York, NY UNICEF House, 2001.

61
Choice of ORS
  • In May 2002, WHO announced a new ORS formulation
    consistent with these recommendations, with 75
    mEq/L sodium, 75 mmol/L glucose, and total
    osmolarity of 245 mOsm/L.
  • World Health Organization. Oral rehydration salts
    (ORS) a new reduced osmolarity formulation.
    Geneva, Switzerland World Health Organization,
    2002.
  • The composition of available oral rehydration
    solutions is distinct from other beverages
    frequently used inappropriately for rehydration.

62
Choice of ORS
63
Barriers to ORS
  • An informal survey of hospital Internet sites
    revealed outdated recommendations for treating
    diarrhea that include nonstandard fluids.
  • A case report of one child whose care was
    compromised by following advice obtained from a
    prominent pediatric hospital's Internet site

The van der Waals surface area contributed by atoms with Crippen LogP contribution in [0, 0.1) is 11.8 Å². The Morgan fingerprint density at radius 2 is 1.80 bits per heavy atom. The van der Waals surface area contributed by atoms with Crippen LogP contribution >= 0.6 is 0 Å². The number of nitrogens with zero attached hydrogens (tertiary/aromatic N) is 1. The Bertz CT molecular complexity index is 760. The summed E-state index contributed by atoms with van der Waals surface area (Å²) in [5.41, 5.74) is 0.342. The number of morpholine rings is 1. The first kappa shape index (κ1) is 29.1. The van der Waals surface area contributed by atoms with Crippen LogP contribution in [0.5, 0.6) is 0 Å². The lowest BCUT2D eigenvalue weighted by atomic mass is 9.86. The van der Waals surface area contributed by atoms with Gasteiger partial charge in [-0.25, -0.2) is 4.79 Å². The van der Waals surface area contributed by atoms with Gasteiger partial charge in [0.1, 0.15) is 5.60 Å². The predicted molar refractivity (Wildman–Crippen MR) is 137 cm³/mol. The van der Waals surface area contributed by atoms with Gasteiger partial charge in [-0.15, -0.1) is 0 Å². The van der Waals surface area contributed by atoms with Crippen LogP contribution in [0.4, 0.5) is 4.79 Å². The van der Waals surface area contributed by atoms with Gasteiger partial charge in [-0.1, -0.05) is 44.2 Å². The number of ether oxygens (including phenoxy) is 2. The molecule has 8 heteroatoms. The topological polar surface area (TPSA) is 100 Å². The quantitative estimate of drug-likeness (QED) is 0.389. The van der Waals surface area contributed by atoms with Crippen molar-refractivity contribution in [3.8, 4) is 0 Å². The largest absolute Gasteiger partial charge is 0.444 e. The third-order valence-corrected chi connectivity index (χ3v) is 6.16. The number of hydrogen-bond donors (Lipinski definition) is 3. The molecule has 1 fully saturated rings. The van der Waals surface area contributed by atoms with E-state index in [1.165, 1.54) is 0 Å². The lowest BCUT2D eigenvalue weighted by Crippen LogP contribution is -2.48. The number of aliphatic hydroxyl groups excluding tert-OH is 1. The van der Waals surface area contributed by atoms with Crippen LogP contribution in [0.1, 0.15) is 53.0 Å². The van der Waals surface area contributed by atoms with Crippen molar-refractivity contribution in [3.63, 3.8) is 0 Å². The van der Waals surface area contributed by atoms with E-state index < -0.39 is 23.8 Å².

highlights the continued gap between knowledge
    and practice and the ongoing need to disseminate
    accurate information regarding oral rehydration.
  • Crocco AG, Villasis-Keever M, Jadad AR. Two
    wrongs don't make a right harm aggravated by
    inaccurate information on the Internet.
    Pediatrics 2002109522--3.

64
Barriers to ORS
  • The advice on the Internet site specified
  • Give clear fluids every 2 to 3 hours. These may
    include Pedialyte (Abbott Laboratories, Abbott
    Park, IL), flat cola, ginger ale, tea with sugar,
    Kool Aid (Kraft Foods, East Hanover, NJ), or
    Jello (Kraft Foods, East Hanover, NJ)
  • Stop all regular foods and fluids
  • For children drinking regular milk, give no milk
    or milk products for 1 week